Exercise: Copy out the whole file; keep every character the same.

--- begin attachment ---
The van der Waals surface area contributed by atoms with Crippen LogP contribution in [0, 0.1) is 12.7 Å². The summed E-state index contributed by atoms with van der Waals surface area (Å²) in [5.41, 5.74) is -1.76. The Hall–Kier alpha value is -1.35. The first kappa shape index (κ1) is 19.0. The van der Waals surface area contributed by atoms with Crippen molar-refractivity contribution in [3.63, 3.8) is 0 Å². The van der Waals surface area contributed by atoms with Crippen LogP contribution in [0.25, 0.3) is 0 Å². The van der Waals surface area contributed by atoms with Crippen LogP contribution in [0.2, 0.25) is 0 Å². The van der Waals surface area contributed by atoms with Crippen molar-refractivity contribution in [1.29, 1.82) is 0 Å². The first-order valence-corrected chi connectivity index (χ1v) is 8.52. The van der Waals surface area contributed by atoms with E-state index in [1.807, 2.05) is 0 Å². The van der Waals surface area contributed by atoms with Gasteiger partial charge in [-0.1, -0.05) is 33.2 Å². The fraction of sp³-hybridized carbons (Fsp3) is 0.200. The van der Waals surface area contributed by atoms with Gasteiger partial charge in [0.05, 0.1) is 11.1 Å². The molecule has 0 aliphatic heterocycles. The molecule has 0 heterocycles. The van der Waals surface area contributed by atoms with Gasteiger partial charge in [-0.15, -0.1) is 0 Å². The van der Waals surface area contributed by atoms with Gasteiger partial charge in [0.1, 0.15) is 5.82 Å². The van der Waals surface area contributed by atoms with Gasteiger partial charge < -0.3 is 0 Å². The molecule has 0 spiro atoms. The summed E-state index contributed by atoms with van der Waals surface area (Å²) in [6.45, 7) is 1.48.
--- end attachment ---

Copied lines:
The van der Waals surface area contributed by atoms with Crippen LogP contribution in [0, 0.1) is 12.7 Å². The summed E-state index contributed by atoms with van der Waals surface area (Å²) in [5.41, 5.74) is -1.76. The Hall–Kier alpha value is -1.35. The first kappa shape index (κ1) is 19.0. The van der Waals surface area contributed by atoms with Crippen molar-refractivity contribution in [3.63, 3.8) is 0 Å². The van der Waals surface area contributed by atoms with Crippen LogP contribution in [0.25, 0.3) is 0 Å². The van der Waals surface area contributed by atoms with Crippen LogP contribution in [0.2, 0.25) is 0 Å². The van der Waals surface area contributed by atoms with Crippen molar-refractivity contribution in [1.29, 1.82) is 0 Å². The first-order valence-corrected chi connectivity index (χ1v) is 8.52. The van der Waals surface area contributed by atoms with E-state index in [1.807, 2.05) is 0 Å². The van der Waals surface area contributed by atoms with Gasteiger partial charge in [-0.1, -0.05) is 33.2 Å². The fraction of sp³-hybridized carbons (Fsp3) is 0.200. The van der Waals surface area contributed by atoms with Gasteiger partial charge in [0.05, 0.1) is 11.1 Å². The molecule has 0 aliphatic heterocycles. The molecule has 0 heterocycles. The van der Waals surface area contributed by atoms with Gasteiger partial charge in [-0.15, -0.1) is 0 Å². The van der Waals surface area contributed by atoms with Gasteiger partial charge in [0.1, 0.15) is 5.82 Å². The van der Waals surface area contributed by atoms with Gasteiger partial charge < -0.3 is 0 Å². The molecule has 0 spiro atoms. The summed E-state index contributed by atoms with van der Waals surface area (Å²) in [6.45, 7) is 1.48.